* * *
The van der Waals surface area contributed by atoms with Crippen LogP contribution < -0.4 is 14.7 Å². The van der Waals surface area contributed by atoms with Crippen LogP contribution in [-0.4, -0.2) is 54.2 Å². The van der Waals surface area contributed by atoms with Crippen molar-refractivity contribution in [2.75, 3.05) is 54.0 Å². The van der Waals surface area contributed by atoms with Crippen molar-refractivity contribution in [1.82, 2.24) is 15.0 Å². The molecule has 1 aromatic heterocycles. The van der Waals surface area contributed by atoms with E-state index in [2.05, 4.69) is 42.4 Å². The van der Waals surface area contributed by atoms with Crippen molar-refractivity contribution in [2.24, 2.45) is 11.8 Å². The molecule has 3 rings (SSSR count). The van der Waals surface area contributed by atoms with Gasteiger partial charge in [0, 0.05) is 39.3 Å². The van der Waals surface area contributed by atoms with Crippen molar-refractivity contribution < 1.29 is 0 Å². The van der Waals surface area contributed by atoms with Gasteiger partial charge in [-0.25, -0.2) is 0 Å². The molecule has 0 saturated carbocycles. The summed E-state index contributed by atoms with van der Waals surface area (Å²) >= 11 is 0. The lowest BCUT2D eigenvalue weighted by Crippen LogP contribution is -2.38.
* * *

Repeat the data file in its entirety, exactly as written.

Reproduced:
The van der Waals surface area contributed by atoms with Crippen LogP contribution < -0.4 is 14.7 Å². The van der Waals surface area contributed by atoms with Crippen LogP contribution in [-0.4, -0.2) is 54.2 Å². The van der Waals surface area contributed by atoms with Crippen molar-refractivity contribution in [2.75, 3.05) is 54.0 Å². The van der Waals surface area contributed by atoms with Crippen molar-refractivity contribution in [1.82, 2.24) is 15.0 Å². The molecule has 1 aromatic heterocycles. The van der Waals surface area contributed by atoms with E-state index in [2.05, 4.69) is 42.4 Å². The van der Waals surface area contributed by atoms with Crippen molar-refractivity contribution in [2.24, 2.45) is 11.8 Å². The molecule has 3 rings (SSSR count). The van der Waals surface area contributed by atoms with Gasteiger partial charge in [0, 0.05) is 39.3 Å². The van der Waals surface area contributed by atoms with Crippen molar-refractivity contribution < 1.29 is 0 Å². The van der Waals surface area contributed by atoms with Gasteiger partial charge in [-0.25, -0.2) is 0 Å². The molecule has 0 saturated carbocycles. The summed E-state index contributed by atoms with van der Waals surface area (Å²) >= 11 is 0. The lowest BCUT2D eigenvalue weighted by Crippen LogP contribution is -2.38.